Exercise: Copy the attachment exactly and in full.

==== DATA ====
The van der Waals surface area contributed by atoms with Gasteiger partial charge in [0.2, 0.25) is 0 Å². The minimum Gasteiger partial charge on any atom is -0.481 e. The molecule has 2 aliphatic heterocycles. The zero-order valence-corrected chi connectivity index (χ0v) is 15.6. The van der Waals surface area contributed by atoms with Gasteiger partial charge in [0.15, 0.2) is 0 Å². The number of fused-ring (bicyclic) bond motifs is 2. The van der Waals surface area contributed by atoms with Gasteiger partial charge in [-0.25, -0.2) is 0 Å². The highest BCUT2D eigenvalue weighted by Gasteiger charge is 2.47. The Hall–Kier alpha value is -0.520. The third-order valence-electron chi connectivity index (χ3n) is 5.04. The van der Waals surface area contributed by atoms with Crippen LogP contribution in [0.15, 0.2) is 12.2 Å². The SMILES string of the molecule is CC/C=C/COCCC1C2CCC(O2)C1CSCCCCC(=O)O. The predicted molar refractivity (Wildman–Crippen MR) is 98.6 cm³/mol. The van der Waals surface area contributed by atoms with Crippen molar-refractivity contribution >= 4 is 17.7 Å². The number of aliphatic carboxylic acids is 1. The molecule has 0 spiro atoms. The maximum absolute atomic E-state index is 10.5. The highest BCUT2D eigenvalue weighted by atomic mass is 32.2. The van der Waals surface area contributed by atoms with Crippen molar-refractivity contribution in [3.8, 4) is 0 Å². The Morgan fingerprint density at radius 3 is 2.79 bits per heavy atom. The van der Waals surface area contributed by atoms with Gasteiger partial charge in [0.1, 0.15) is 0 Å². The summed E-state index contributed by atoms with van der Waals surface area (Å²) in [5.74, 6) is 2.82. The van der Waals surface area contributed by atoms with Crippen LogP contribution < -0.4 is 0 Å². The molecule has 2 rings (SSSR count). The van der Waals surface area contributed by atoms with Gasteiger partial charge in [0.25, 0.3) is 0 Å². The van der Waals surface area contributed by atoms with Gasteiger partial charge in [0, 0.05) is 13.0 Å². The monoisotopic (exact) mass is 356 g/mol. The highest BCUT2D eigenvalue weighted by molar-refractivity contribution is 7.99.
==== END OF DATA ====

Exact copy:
The van der Waals surface area contributed by atoms with Gasteiger partial charge in [0.2, 0.25) is 0 Å². The minimum Gasteiger partial charge on any atom is -0.481 e. The molecule has 2 aliphatic heterocycles. The zero-order valence-corrected chi connectivity index (χ0v) is 15.6. The van der Waals surface area contributed by atoms with Gasteiger partial charge in [0.15, 0.2) is 0 Å². The number of fused-ring (bicyclic) bond motifs is 2. The van der Waals surface area contributed by atoms with Gasteiger partial charge in [-0.25, -0.2) is 0 Å². The highest BCUT2D eigenvalue weighted by Gasteiger charge is 2.47. The Hall–Kier alpha value is -0.520. The third-order valence-electron chi connectivity index (χ3n) is 5.04. The van der Waals surface area contributed by atoms with Crippen LogP contribution in [0.15, 0.2) is 12.2 Å². The SMILES string of the molecule is CC/C=C/COCCC1C2CCC(O2)C1CSCCCCC(=O)O. The predicted molar refractivity (Wildman–Crippen MR) is 98.6 cm³/mol. The van der Waals surface area contributed by atoms with Crippen molar-refractivity contribution >= 4 is 17.7 Å². The number of aliphatic carboxylic acids is 1. The molecule has 0 spiro atoms. The maximum absolute atomic E-state index is 10.5. The highest BCUT2D eigenvalue weighted by atomic mass is 32.2. The van der Waals surface area contributed by atoms with Crippen molar-refractivity contribution in [3.8, 4) is 0 Å². The Morgan fingerprint density at radius 3 is 2.79 bits per heavy atom. The van der Waals surface area contributed by atoms with Gasteiger partial charge in [0.1, 0.15) is 0 Å². The summed E-state index contributed by atoms with van der Waals surface area (Å²) in [5.74, 6) is 2.82. The van der Waals surface area contributed by atoms with Crippen LogP contribution < -0.4 is 0 Å². The molecule has 2 rings (SSSR count). The van der Waals surface area contributed by atoms with Gasteiger partial charge in [0.25, 0.3) is 0 Å². The van der Waals surface area contributed by atoms with Gasteiger partial charge in [0, 0.05) is 13.0 Å². The monoisotopic (exact) mass is 356 g/mol. The highest BCUT2D eigenvalue weighted by molar-refractivity contribution is 7.99.